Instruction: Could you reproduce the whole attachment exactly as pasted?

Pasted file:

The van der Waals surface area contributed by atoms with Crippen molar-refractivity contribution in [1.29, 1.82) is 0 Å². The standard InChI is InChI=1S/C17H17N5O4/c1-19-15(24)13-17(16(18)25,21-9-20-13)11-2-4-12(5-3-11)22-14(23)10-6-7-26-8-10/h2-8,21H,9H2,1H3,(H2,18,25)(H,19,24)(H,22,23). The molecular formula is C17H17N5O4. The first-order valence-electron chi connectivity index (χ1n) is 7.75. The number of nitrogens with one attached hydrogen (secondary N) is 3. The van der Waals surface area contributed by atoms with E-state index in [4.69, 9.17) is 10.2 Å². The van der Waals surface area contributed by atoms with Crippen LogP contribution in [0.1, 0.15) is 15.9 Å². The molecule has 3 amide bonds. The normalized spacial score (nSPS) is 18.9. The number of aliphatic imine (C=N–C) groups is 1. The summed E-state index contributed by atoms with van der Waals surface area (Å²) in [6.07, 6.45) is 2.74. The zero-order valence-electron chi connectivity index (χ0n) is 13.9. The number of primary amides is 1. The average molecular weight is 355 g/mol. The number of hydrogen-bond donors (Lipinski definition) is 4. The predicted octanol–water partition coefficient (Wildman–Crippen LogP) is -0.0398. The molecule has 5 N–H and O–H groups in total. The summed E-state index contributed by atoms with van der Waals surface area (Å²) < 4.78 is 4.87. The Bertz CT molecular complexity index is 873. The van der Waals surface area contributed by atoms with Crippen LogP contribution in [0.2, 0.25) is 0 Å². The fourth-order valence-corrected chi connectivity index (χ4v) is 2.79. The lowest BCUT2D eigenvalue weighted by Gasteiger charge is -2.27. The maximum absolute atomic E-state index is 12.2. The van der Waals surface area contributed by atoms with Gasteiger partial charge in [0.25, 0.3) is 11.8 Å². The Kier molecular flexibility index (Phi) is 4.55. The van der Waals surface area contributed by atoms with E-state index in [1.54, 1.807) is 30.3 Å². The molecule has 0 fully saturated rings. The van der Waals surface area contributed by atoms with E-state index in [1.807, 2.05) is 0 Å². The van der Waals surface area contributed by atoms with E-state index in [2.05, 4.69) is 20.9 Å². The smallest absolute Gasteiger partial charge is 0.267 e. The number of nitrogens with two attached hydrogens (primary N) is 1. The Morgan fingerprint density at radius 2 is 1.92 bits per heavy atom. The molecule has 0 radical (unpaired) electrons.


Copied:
The van der Waals surface area contributed by atoms with Crippen molar-refractivity contribution in [1.29, 1.82) is 0 Å². The standard InChI is InChI=1S/C17H17N5O4/c1-19-15(24)13-17(16(18)25,21-9-20-13)11-2-4-12(5-3-11)22-14(23)10-6-7-26-8-10/h2-8,21H,9H2,1H3,(H2,18,25)(H,19,24)(H,22,23). The molecular formula is C17H17N5O4. The first-order valence-electron chi connectivity index (χ1n) is 7.75. The number of nitrogens with one attached hydrogen (secondary N) is 3. The van der Waals surface area contributed by atoms with E-state index in [4.69, 9.17) is 10.2 Å². The van der Waals surface area contributed by atoms with Crippen LogP contribution in [0.1, 0.15) is 15.9 Å². The molecule has 3 amide bonds. The normalized spacial score (nSPS) is 18.9. The number of aliphatic imine (C=N–C) groups is 1. The summed E-state index contributed by atoms with van der Waals surface area (Å²) in [6.07, 6.45) is 2.74. The zero-order valence-electron chi connectivity index (χ0n) is 13.9. The number of primary amides is 1. The average molecular weight is 355 g/mol. The number of hydrogen-bond donors (Lipinski definition) is 4. The predicted octanol–water partition coefficient (Wildman–Crippen LogP) is -0.0398. The molecule has 5 N–H and O–H groups in total. The summed E-state index contributed by atoms with van der Waals surface area (Å²) < 4.78 is 4.87. The Bertz CT molecular complexity index is 873. The van der Waals surface area contributed by atoms with Crippen LogP contribution in [0.2, 0.25) is 0 Å². The fourth-order valence-corrected chi connectivity index (χ4v) is 2.79. The lowest BCUT2D eigenvalue weighted by Gasteiger charge is -2.27. The maximum absolute atomic E-state index is 12.2. The van der Waals surface area contributed by atoms with Gasteiger partial charge in [0.25, 0.3) is 11.8 Å². The Kier molecular flexibility index (Phi) is 4.55. The van der Waals surface area contributed by atoms with E-state index in [1.54, 1.807) is 30.3 Å². The molecule has 0 fully saturated rings. The van der Waals surface area contributed by atoms with E-state index in [1.807, 2.05) is 0 Å². The van der Waals surface area contributed by atoms with E-state index in [2.05, 4.69) is 20.9 Å². The smallest absolute Gasteiger partial charge is 0.267 e. The number of nitrogens with two attached hydrogens (primary N) is 1. The Morgan fingerprint density at radius 2 is 1.92 bits per heavy atom. The molecule has 0 radical (unpaired) electrons.